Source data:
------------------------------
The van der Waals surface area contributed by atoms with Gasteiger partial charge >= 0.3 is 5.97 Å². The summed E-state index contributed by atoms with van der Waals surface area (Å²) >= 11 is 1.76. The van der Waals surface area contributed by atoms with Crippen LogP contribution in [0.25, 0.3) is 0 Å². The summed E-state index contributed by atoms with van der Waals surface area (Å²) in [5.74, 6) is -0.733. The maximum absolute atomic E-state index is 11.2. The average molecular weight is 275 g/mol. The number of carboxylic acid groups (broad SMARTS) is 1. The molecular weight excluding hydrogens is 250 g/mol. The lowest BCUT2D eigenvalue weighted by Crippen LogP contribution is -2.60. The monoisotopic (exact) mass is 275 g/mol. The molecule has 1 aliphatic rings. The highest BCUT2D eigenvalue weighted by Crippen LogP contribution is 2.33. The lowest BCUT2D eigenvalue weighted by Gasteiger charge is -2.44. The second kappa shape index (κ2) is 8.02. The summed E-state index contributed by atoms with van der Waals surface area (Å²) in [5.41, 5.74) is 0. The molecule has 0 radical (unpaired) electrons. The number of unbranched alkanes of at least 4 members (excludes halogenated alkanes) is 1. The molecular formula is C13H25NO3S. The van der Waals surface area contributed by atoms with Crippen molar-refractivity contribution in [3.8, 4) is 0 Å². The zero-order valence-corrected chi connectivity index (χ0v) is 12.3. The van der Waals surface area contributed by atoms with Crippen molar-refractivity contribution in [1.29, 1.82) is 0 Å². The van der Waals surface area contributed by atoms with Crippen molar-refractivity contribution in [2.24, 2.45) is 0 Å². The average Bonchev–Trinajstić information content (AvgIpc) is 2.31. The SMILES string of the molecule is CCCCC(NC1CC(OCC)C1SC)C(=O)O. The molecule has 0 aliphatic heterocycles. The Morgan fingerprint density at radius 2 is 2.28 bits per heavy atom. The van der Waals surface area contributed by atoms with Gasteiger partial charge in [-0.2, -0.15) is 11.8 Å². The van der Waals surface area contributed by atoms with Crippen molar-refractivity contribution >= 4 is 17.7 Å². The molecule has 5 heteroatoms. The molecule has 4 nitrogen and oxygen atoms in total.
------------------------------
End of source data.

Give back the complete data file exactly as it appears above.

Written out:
The van der Waals surface area contributed by atoms with Gasteiger partial charge >= 0.3 is 5.97 Å². The summed E-state index contributed by atoms with van der Waals surface area (Å²) >= 11 is 1.76. The van der Waals surface area contributed by atoms with Crippen LogP contribution in [0.25, 0.3) is 0 Å². The summed E-state index contributed by atoms with van der Waals surface area (Å²) in [5.74, 6) is -0.733. The maximum absolute atomic E-state index is 11.2. The average molecular weight is 275 g/mol. The number of carboxylic acid groups (broad SMARTS) is 1. The molecular weight excluding hydrogens is 250 g/mol. The lowest BCUT2D eigenvalue weighted by Crippen LogP contribution is -2.60. The monoisotopic (exact) mass is 275 g/mol. The molecule has 1 aliphatic rings. The highest BCUT2D eigenvalue weighted by Crippen LogP contribution is 2.33. The lowest BCUT2D eigenvalue weighted by Gasteiger charge is -2.44. The second kappa shape index (κ2) is 8.02. The summed E-state index contributed by atoms with van der Waals surface area (Å²) in [5.41, 5.74) is 0. The molecule has 0 radical (unpaired) electrons. The number of unbranched alkanes of at least 4 members (excludes halogenated alkanes) is 1. The molecular formula is C13H25NO3S. The van der Waals surface area contributed by atoms with Crippen molar-refractivity contribution in [3.8, 4) is 0 Å². The zero-order valence-corrected chi connectivity index (χ0v) is 12.3. The van der Waals surface area contributed by atoms with Crippen molar-refractivity contribution in [1.29, 1.82) is 0 Å². The van der Waals surface area contributed by atoms with Crippen molar-refractivity contribution in [2.24, 2.45) is 0 Å². The average Bonchev–Trinajstić information content (AvgIpc) is 2.31. The SMILES string of the molecule is CCCCC(NC1CC(OCC)C1SC)C(=O)O. The molecule has 0 aliphatic heterocycles. The Morgan fingerprint density at radius 2 is 2.28 bits per heavy atom. The van der Waals surface area contributed by atoms with Gasteiger partial charge in [-0.2, -0.15) is 11.8 Å². The van der Waals surface area contributed by atoms with Crippen molar-refractivity contribution >= 4 is 17.7 Å². The molecule has 5 heteroatoms. The molecule has 4 nitrogen and oxygen atoms in total.